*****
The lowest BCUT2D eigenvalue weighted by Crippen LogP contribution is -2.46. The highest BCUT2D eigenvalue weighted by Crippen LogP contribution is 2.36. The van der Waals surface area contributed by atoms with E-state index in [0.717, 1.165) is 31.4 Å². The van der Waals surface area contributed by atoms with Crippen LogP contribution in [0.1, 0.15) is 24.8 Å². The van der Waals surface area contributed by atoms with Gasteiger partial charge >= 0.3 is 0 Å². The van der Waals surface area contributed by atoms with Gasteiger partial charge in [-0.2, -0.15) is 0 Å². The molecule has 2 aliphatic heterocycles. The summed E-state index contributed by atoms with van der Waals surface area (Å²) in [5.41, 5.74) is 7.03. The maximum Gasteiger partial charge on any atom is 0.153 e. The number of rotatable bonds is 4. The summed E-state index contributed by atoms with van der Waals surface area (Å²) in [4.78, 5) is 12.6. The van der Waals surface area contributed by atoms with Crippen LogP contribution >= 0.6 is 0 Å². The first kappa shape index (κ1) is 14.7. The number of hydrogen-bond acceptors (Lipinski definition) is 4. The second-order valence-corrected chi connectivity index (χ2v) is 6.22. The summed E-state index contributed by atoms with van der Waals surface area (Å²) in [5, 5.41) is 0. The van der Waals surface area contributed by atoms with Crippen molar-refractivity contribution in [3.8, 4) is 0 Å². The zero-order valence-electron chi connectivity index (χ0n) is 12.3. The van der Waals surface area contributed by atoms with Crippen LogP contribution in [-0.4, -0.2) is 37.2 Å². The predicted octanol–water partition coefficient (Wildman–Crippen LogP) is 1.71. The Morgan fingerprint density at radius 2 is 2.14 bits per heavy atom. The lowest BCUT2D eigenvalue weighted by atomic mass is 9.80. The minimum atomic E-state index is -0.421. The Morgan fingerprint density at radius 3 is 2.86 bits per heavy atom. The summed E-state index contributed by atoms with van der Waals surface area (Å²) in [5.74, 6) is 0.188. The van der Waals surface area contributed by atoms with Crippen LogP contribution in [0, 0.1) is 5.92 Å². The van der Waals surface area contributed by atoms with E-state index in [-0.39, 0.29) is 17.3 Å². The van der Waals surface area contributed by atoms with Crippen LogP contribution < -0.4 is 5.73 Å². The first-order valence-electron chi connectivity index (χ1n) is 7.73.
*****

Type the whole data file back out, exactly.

The lowest BCUT2D eigenvalue weighted by Crippen LogP contribution is -2.46. The highest BCUT2D eigenvalue weighted by Crippen LogP contribution is 2.36. The van der Waals surface area contributed by atoms with E-state index in [0.717, 1.165) is 31.4 Å². The van der Waals surface area contributed by atoms with Crippen LogP contribution in [0.1, 0.15) is 24.8 Å². The van der Waals surface area contributed by atoms with Gasteiger partial charge >= 0.3 is 0 Å². The van der Waals surface area contributed by atoms with Gasteiger partial charge in [-0.2, -0.15) is 0 Å². The molecule has 2 aliphatic heterocycles. The summed E-state index contributed by atoms with van der Waals surface area (Å²) in [5.41, 5.74) is 7.03. The maximum Gasteiger partial charge on any atom is 0.153 e. The number of rotatable bonds is 4. The summed E-state index contributed by atoms with van der Waals surface area (Å²) in [4.78, 5) is 12.6. The van der Waals surface area contributed by atoms with Crippen LogP contribution >= 0.6 is 0 Å². The first kappa shape index (κ1) is 14.7. The number of hydrogen-bond acceptors (Lipinski definition) is 4. The second-order valence-corrected chi connectivity index (χ2v) is 6.22. The summed E-state index contributed by atoms with van der Waals surface area (Å²) in [5, 5.41) is 0. The van der Waals surface area contributed by atoms with Crippen molar-refractivity contribution in [3.8, 4) is 0 Å². The zero-order valence-electron chi connectivity index (χ0n) is 12.3. The van der Waals surface area contributed by atoms with Crippen LogP contribution in [-0.4, -0.2) is 37.2 Å². The predicted octanol–water partition coefficient (Wildman–Crippen LogP) is 1.71. The Morgan fingerprint density at radius 2 is 2.14 bits per heavy atom. The lowest BCUT2D eigenvalue weighted by atomic mass is 9.80. The minimum atomic E-state index is -0.421. The Morgan fingerprint density at radius 3 is 2.86 bits per heavy atom. The summed E-state index contributed by atoms with van der Waals surface area (Å²) in [5.74, 6) is 0.188. The van der Waals surface area contributed by atoms with Crippen LogP contribution in [0, 0.1) is 5.92 Å². The van der Waals surface area contributed by atoms with E-state index in [-0.39, 0.29) is 17.3 Å². The van der Waals surface area contributed by atoms with Crippen LogP contribution < -0.4 is 5.73 Å². The first-order valence-electron chi connectivity index (χ1n) is 7.73.